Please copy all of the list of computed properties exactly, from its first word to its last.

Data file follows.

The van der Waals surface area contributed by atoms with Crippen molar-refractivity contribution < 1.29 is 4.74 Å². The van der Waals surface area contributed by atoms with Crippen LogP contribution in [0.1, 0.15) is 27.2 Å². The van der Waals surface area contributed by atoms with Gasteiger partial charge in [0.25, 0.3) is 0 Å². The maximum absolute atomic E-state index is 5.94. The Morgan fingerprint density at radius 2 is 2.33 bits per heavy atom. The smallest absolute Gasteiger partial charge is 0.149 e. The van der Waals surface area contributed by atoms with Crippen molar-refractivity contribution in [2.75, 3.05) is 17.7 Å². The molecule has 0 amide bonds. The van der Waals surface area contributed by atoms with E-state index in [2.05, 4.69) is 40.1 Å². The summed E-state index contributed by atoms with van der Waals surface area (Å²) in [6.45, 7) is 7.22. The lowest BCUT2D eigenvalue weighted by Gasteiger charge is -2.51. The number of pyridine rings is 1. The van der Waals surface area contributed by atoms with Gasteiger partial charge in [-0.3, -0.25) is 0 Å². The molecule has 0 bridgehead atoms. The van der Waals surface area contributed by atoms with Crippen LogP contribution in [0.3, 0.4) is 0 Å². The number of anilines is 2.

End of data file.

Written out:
The van der Waals surface area contributed by atoms with Crippen molar-refractivity contribution < 1.29 is 4.74 Å². The van der Waals surface area contributed by atoms with Crippen LogP contribution in [0.1, 0.15) is 27.2 Å². The van der Waals surface area contributed by atoms with Gasteiger partial charge in [0.25, 0.3) is 0 Å². The maximum absolute atomic E-state index is 5.94. The Morgan fingerprint density at radius 2 is 2.33 bits per heavy atom. The smallest absolute Gasteiger partial charge is 0.149 e. The van der Waals surface area contributed by atoms with Crippen molar-refractivity contribution in [2.75, 3.05) is 17.7 Å². The molecule has 0 amide bonds. The van der Waals surface area contributed by atoms with E-state index in [2.05, 4.69) is 40.1 Å². The summed E-state index contributed by atoms with van der Waals surface area (Å²) in [6.45, 7) is 7.22. The lowest BCUT2D eigenvalue weighted by Gasteiger charge is -2.51. The number of pyridine rings is 1. The van der Waals surface area contributed by atoms with Gasteiger partial charge in [-0.3, -0.25) is 0 Å². The molecule has 0 bridgehead atoms. The van der Waals surface area contributed by atoms with Crippen LogP contribution in [0.3, 0.4) is 0 Å². The number of anilines is 2.